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Introduction | Mandelbrot Set | Image Characteristics | Parallel Algorithm Design | Partitioning | Agglomeration | Output Synchronization | Token-Passing | Polling | Performance Analysis | Conclusion | Bibliography | Slides
Parallel Fractal Image Generation
Parallel Algorithm Design
We have seen that in order to obtain an accurate image, we need to set the maximum iteration count sufficiently high, especially when zooming deeply into a tiny section of the set – which is necessary to see the most interesting areas of the Mandelbrot set. For example, it can be mathematically proven that the inside of the Mandelbrot set is solid, i.e. all points inside set are connected. The fact that we saw isolated black points and "islands" in the previous images is due to the limited resolution of our calculation. If we zoomed in extremely deep and used a very high resolution and iteration count, we could see some of the points connecting the seemingly "isolated" parts of the set.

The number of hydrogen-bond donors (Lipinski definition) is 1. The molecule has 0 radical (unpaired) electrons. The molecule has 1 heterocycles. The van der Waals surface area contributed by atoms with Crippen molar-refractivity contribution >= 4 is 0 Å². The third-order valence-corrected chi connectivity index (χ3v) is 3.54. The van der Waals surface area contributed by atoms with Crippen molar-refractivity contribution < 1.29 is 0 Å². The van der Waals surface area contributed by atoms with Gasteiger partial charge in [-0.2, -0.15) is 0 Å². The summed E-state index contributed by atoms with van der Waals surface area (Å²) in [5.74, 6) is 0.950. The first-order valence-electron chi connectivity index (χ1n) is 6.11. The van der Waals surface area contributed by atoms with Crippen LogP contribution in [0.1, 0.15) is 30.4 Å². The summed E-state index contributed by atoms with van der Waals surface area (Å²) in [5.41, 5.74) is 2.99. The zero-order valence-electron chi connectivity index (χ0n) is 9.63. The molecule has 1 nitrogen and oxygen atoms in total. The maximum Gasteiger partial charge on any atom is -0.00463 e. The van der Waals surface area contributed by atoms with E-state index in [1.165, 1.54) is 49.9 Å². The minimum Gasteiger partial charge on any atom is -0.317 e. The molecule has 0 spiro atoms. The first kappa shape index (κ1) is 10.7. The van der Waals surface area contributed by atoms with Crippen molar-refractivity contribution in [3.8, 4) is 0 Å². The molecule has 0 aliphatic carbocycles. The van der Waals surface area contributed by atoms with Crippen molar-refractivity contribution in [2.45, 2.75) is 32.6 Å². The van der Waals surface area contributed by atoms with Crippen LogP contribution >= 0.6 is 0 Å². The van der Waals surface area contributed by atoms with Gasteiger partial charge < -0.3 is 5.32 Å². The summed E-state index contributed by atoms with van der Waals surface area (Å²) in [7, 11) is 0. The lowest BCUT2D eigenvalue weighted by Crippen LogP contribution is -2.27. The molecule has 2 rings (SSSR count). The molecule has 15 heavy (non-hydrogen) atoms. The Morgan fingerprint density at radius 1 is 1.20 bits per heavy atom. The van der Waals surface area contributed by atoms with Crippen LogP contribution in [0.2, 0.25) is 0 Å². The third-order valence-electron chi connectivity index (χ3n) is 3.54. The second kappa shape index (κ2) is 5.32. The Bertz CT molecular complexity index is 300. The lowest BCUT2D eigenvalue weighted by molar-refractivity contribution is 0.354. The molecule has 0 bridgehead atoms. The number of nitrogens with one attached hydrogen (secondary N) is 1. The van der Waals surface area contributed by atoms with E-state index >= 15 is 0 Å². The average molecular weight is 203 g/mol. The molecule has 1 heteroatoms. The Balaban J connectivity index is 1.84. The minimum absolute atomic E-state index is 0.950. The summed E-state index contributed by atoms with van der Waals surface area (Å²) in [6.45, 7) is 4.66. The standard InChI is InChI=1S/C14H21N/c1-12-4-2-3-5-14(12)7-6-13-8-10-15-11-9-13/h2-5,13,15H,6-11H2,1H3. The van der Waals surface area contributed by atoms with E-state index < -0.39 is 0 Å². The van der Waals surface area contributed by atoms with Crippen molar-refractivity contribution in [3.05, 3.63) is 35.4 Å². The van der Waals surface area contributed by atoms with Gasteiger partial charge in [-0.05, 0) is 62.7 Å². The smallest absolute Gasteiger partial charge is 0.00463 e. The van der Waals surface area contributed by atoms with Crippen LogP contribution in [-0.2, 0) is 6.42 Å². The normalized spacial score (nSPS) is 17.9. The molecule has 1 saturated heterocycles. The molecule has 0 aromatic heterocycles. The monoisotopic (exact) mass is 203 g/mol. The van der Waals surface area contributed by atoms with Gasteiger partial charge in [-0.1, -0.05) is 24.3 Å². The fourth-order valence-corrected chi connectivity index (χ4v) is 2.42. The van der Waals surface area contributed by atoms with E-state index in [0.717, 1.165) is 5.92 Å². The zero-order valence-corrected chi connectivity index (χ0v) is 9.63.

Obviously, fractal image generation is computationally expensive. For example, to print a highly accurate black and white fractal image on a letter-size sheet of paper (8.5 x 11") at a resolution of 600 dots per inch, we have to apply the iteration formula to 8.5 * 11 * 6002 = 33,660,000 points, and perform up to 1,500,000 iterations on each of those points, leading to an upper bound of 50,490,000,000,000 (over 50 million million) computations.
While there are several ways to optimize the fractal image generation algorithm, like bailing out of the iteration loop early when it becomes obvious that Z is growing without limit, or if Z has converged, the computation can still take a long time. This is especially true when using the serial approach traditionally used by most fractal plotting programs, with images computed one pixel at a time [TW00].
We assume that parallel processing techniques can help us to reduce the computation time by spreading the workload over several processors. Our goal therefore is to develop a parallel fractal computation algorithm that poses no inherent restrictions on the size of the computation job.
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